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“Nancy” Takes Her Spot as Pop Culture Icon

In this special treat for designers, illustrators, and comic aficionados, two acclaimed cartoonists crack the code of the classic “Nancy” comic strip.

Originally created and drawn by artist Ernie Bushmiller, the “Nancy” comic strip is now nearing its 80th year of continual publication. The early Bushmiller dailies have acquired a reputation as the platonic ideal of a comic strip for would-be chroniclers and historians of cartooning: simple, direct, and masterful in form and execution.

Artists of all stripes have found inspiration in Nancy’s hijinks. Comics maven Scott McCloud (who calls the work “a comic so simply drawn it can be reduced to the size of a postage stamp and still be legible”) famously created the game of Five Card Nancy, where individual panels are shuffled and can be reconfigured into fresh new strips ad infinitum. Underground cartoonist and longtime “Zippy” scribe Bill Griffith has waxed eloquent on the zen nature of three stacked rocks, Bushmiller’s longtime choice of background detail. Even Andy Warhol lifted a “Nancy” panel wholesale for one of his paintings. It’s not too outrageous to say that, for a certain sort of comics nerd, there’s a Church of Nancy.

Artists Mark Newgarden (cocreator of the Garbage Pail Kids) and The New Yorker cartoonist Paul Karasik are the leading voices of the “Nancy”-as-comics–Rosetta Stone school; they argue that everything germane to the creation and appreciation of comics is locked inside a single “Nancy” comic…to be exact, the August 8, 1959, strip. Newgarden and Karasik have recently reworked their 1988 tour de force essay of literary deconstruction, “How to Read Nancy,” into a book-length piece, featuring an introduction by no less a luminary than the late Jerry Lewis, to be released this year by highbrow graphic novel publishing house Fantagraphics. In support of the book release, the authors will be on hand at Parsons to lead you through a high-energy PowerPoint lecture detailing the dogma of the “Nancy” gospel. Bow down.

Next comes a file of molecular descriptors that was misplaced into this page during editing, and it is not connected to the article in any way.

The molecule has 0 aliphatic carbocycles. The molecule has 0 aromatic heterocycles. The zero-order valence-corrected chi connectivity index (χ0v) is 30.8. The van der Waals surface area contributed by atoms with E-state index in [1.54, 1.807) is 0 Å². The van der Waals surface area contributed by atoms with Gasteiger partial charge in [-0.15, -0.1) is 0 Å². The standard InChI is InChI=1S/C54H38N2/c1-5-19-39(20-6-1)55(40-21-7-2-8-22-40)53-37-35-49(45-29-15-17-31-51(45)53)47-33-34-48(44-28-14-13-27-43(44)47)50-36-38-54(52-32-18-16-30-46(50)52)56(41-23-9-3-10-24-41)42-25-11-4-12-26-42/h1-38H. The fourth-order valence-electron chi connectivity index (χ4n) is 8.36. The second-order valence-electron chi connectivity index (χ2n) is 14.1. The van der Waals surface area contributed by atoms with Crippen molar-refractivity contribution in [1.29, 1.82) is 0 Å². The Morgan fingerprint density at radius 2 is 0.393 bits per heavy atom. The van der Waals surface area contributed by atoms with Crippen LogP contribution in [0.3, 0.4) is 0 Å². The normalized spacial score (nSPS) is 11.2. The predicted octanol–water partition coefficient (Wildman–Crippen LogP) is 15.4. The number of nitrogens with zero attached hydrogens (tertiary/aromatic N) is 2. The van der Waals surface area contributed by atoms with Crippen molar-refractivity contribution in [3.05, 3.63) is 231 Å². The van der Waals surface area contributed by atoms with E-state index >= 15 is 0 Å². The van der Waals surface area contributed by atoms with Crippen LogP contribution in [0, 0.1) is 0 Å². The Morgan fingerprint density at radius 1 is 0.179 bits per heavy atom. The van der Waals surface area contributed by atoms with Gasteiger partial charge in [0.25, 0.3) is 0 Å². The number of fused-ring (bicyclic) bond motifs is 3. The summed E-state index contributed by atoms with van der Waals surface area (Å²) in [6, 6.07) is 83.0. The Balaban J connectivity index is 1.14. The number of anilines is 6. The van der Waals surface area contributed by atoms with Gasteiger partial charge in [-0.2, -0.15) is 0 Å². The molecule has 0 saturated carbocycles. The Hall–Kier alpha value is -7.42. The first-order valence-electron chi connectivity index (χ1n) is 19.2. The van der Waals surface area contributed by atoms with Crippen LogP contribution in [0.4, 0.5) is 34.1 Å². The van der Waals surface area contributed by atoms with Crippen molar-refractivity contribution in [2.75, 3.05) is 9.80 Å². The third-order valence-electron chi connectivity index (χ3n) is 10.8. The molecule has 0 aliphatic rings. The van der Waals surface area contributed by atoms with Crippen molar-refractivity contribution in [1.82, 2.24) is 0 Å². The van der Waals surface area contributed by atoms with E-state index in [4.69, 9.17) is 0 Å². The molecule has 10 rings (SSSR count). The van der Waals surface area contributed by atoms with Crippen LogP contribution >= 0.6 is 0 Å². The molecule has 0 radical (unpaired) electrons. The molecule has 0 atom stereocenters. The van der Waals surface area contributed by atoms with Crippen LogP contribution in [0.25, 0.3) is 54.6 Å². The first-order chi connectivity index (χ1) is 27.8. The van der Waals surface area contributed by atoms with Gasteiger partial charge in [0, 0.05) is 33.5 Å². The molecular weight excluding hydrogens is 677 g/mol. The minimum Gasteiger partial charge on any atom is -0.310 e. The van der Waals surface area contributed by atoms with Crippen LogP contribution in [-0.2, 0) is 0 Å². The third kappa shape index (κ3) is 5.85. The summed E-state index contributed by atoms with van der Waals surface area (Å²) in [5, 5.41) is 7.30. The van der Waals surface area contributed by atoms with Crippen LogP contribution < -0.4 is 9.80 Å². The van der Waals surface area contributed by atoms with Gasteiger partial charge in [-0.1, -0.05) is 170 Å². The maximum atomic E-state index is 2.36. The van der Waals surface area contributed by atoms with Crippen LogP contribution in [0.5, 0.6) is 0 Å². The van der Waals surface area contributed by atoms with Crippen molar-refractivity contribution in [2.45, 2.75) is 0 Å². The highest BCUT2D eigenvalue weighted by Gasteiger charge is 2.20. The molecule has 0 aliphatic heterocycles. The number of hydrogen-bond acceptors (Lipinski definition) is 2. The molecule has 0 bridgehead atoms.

Why You Should Go: This talk represents the 200th meeting of the New York Comics and Picture-Story Symposium at Parsons, an ongoing series run by professor and cartoonist Ben Katchor, author of the acclaimed Julius Knipl, Real Estate Photographer. In other words, the mecca for cartoon and graphics geeks.

Details:
Mark Newgarden and Paul Karasik present “How to Read Nancy”
The Bark Room at Parsons School of Design
2 West 13th Street (between Fifth and Sixth Avenues), Greenwich Village
Tuesday, November 14
7 p.m.
Free

We’re sure you need a place to do a deep dive about what you just learned; we have a few suggestions.